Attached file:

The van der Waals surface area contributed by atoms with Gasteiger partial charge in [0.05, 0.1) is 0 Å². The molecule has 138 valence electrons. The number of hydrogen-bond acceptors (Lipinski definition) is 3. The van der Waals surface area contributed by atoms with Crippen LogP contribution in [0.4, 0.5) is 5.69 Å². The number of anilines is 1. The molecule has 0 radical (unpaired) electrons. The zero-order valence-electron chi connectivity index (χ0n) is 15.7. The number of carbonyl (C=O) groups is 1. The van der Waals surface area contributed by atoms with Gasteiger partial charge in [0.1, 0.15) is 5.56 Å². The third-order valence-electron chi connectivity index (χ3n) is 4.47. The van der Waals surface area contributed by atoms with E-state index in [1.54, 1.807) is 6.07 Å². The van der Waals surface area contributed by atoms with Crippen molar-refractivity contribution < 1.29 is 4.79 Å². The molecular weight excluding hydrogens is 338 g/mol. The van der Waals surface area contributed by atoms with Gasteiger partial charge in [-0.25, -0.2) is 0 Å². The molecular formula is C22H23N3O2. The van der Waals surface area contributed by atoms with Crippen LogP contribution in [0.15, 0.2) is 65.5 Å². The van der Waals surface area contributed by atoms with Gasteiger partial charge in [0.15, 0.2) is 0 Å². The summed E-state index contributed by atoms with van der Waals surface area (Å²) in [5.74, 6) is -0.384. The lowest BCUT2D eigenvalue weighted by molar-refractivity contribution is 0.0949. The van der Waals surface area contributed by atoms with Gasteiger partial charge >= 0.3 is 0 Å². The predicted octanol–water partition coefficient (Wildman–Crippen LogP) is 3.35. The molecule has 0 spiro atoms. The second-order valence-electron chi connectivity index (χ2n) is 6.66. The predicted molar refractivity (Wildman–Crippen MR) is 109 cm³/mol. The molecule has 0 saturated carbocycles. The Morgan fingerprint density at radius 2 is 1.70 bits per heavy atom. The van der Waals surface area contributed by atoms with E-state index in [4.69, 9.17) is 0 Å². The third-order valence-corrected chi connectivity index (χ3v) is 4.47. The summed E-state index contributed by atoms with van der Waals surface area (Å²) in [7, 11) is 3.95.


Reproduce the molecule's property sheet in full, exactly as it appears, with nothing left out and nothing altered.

The van der Waals surface area contributed by atoms with Gasteiger partial charge in [0.05, 0.1) is 0 Å². The molecule has 138 valence electrons. The number of hydrogen-bond acceptors (Lipinski definition) is 3. The van der Waals surface area contributed by atoms with Crippen LogP contribution in [0.4, 0.5) is 5.69 Å². The number of anilines is 1. The molecule has 0 radical (unpaired) electrons. The zero-order valence-electron chi connectivity index (χ0n) is 15.7. The number of carbonyl (C=O) groups is 1. The van der Waals surface area contributed by atoms with Gasteiger partial charge in [0.1, 0.15) is 5.56 Å². The third-order valence-electron chi connectivity index (χ3n) is 4.47. The van der Waals surface area contributed by atoms with E-state index in [1.54, 1.807) is 6.07 Å². The van der Waals surface area contributed by atoms with Crippen molar-refractivity contribution < 1.29 is 4.79 Å². The molecular weight excluding hydrogens is 338 g/mol. The van der Waals surface area contributed by atoms with Gasteiger partial charge in [-0.25, -0.2) is 0 Å². The molecular formula is C22H23N3O2. The van der Waals surface area contributed by atoms with Crippen LogP contribution in [0.15, 0.2) is 65.5 Å². The van der Waals surface area contributed by atoms with Gasteiger partial charge in [0.15, 0.2) is 0 Å². The summed E-state index contributed by atoms with van der Waals surface area (Å²) in [5.74, 6) is -0.384. The lowest BCUT2D eigenvalue weighted by molar-refractivity contribution is 0.0949. The van der Waals surface area contributed by atoms with Gasteiger partial charge >= 0.3 is 0 Å². The predicted octanol–water partition coefficient (Wildman–Crippen LogP) is 3.35. The molecule has 0 spiro atoms. The second-order valence-electron chi connectivity index (χ2n) is 6.66. The predicted molar refractivity (Wildman–Crippen MR) is 109 cm³/mol. The molecule has 0 saturated carbocycles. The Morgan fingerprint density at radius 2 is 1.70 bits per heavy atom. The van der Waals surface area contributed by atoms with E-state index in [4.69, 9.17) is 0 Å². The third-order valence-corrected chi connectivity index (χ3v) is 4.47. The summed E-state index contributed by atoms with van der Waals surface area (Å²) in [7, 11) is 3.95.